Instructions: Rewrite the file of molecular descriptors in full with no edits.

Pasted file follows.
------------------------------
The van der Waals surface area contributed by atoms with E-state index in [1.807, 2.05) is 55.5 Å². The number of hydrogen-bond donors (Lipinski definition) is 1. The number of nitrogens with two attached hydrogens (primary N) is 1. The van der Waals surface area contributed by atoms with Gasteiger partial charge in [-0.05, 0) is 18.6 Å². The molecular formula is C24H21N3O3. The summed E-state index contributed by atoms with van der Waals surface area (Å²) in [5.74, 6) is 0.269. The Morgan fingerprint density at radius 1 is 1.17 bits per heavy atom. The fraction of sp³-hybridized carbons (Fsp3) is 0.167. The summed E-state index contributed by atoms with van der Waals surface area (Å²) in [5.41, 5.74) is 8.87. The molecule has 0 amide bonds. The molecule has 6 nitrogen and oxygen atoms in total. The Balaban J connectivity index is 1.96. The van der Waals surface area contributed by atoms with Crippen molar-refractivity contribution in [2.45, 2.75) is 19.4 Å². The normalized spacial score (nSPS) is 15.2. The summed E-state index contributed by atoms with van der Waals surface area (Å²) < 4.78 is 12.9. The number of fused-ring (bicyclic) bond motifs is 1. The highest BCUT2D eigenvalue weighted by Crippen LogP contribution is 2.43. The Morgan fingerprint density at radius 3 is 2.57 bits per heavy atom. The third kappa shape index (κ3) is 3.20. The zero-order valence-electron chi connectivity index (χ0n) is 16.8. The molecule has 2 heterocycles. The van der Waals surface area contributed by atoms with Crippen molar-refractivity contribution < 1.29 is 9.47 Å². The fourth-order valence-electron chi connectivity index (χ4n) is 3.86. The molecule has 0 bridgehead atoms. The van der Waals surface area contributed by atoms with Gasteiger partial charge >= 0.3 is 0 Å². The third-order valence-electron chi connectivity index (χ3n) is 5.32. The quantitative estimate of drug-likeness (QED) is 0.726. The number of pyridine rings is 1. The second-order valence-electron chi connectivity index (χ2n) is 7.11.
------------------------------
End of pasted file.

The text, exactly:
The van der Waals surface area contributed by atoms with E-state index in [1.807, 2.05) is 55.5 Å². The number of hydrogen-bond donors (Lipinski definition) is 1. The number of nitrogens with two attached hydrogens (primary N) is 1. The van der Waals surface area contributed by atoms with Gasteiger partial charge in [-0.05, 0) is 18.6 Å². The molecular formula is C24H21N3O3. The summed E-state index contributed by atoms with van der Waals surface area (Å²) in [5.74, 6) is 0.269. The Morgan fingerprint density at radius 1 is 1.17 bits per heavy atom. The fraction of sp³-hybridized carbons (Fsp3) is 0.167. The summed E-state index contributed by atoms with van der Waals surface area (Å²) in [5.41, 5.74) is 8.87. The molecule has 0 amide bonds. The molecule has 6 nitrogen and oxygen atoms in total. The Balaban J connectivity index is 1.96. The van der Waals surface area contributed by atoms with Crippen molar-refractivity contribution in [2.45, 2.75) is 19.4 Å². The normalized spacial score (nSPS) is 15.2. The summed E-state index contributed by atoms with van der Waals surface area (Å²) < 4.78 is 12.9. The number of fused-ring (bicyclic) bond motifs is 1. The highest BCUT2D eigenvalue weighted by Crippen LogP contribution is 2.43. The Morgan fingerprint density at radius 3 is 2.57 bits per heavy atom. The third kappa shape index (κ3) is 3.20. The zero-order valence-electron chi connectivity index (χ0n) is 16.8. The molecule has 2 heterocycles. The van der Waals surface area contributed by atoms with Crippen molar-refractivity contribution < 1.29 is 9.47 Å². The fourth-order valence-electron chi connectivity index (χ4n) is 3.86. The molecule has 0 bridgehead atoms. The van der Waals surface area contributed by atoms with Gasteiger partial charge >= 0.3 is 0 Å². The third-order valence-electron chi connectivity index (χ3n) is 5.32. The quantitative estimate of drug-likeness (QED) is 0.726. The number of pyridine rings is 1. The second-order valence-electron chi connectivity index (χ2n) is 7.11.